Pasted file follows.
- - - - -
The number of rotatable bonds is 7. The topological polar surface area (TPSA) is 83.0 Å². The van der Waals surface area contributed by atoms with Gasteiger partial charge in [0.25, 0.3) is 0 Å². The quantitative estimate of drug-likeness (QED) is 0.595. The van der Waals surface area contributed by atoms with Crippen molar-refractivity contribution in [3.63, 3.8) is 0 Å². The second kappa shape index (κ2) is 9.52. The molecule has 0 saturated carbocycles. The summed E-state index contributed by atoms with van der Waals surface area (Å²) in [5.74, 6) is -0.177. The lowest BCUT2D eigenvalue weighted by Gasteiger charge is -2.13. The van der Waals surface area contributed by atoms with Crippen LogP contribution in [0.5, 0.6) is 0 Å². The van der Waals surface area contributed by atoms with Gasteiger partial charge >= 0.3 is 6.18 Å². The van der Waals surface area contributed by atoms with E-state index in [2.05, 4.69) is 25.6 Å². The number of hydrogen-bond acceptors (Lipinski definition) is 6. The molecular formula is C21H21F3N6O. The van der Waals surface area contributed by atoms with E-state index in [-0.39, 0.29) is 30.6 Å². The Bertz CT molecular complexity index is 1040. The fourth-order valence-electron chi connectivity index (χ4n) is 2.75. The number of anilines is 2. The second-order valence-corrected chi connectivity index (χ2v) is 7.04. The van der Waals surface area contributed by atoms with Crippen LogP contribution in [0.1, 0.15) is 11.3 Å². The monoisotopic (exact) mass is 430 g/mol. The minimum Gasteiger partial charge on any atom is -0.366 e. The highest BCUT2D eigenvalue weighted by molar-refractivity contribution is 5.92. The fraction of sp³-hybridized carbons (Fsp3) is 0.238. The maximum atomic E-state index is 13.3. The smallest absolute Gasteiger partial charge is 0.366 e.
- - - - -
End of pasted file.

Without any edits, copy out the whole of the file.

The number of rotatable bonds is 7. The topological polar surface area (TPSA) is 83.0 Å². The van der Waals surface area contributed by atoms with Gasteiger partial charge in [0.25, 0.3) is 0 Å². The quantitative estimate of drug-likeness (QED) is 0.595. The van der Waals surface area contributed by atoms with Crippen molar-refractivity contribution in [3.63, 3.8) is 0 Å². The second kappa shape index (κ2) is 9.52. The molecule has 0 saturated carbocycles. The summed E-state index contributed by atoms with van der Waals surface area (Å²) in [5.74, 6) is -0.177. The lowest BCUT2D eigenvalue weighted by Gasteiger charge is -2.13. The van der Waals surface area contributed by atoms with Crippen LogP contribution in [0.5, 0.6) is 0 Å². The van der Waals surface area contributed by atoms with Gasteiger partial charge >= 0.3 is 6.18 Å². The van der Waals surface area contributed by atoms with E-state index in [2.05, 4.69) is 25.6 Å². The number of hydrogen-bond acceptors (Lipinski definition) is 6. The molecular formula is C21H21F3N6O. The van der Waals surface area contributed by atoms with E-state index in [-0.39, 0.29) is 30.6 Å². The Bertz CT molecular complexity index is 1040. The fourth-order valence-electron chi connectivity index (χ4n) is 2.75. The number of anilines is 2. The second-order valence-corrected chi connectivity index (χ2v) is 7.04. The van der Waals surface area contributed by atoms with Crippen LogP contribution in [0.1, 0.15) is 11.3 Å². The monoisotopic (exact) mass is 430 g/mol. The minimum Gasteiger partial charge on any atom is -0.366 e. The highest BCUT2D eigenvalue weighted by molar-refractivity contribution is 5.92. The fraction of sp³-hybridized carbons (Fsp3) is 0.238. The maximum atomic E-state index is 13.3. The smallest absolute Gasteiger partial charge is 0.366 e.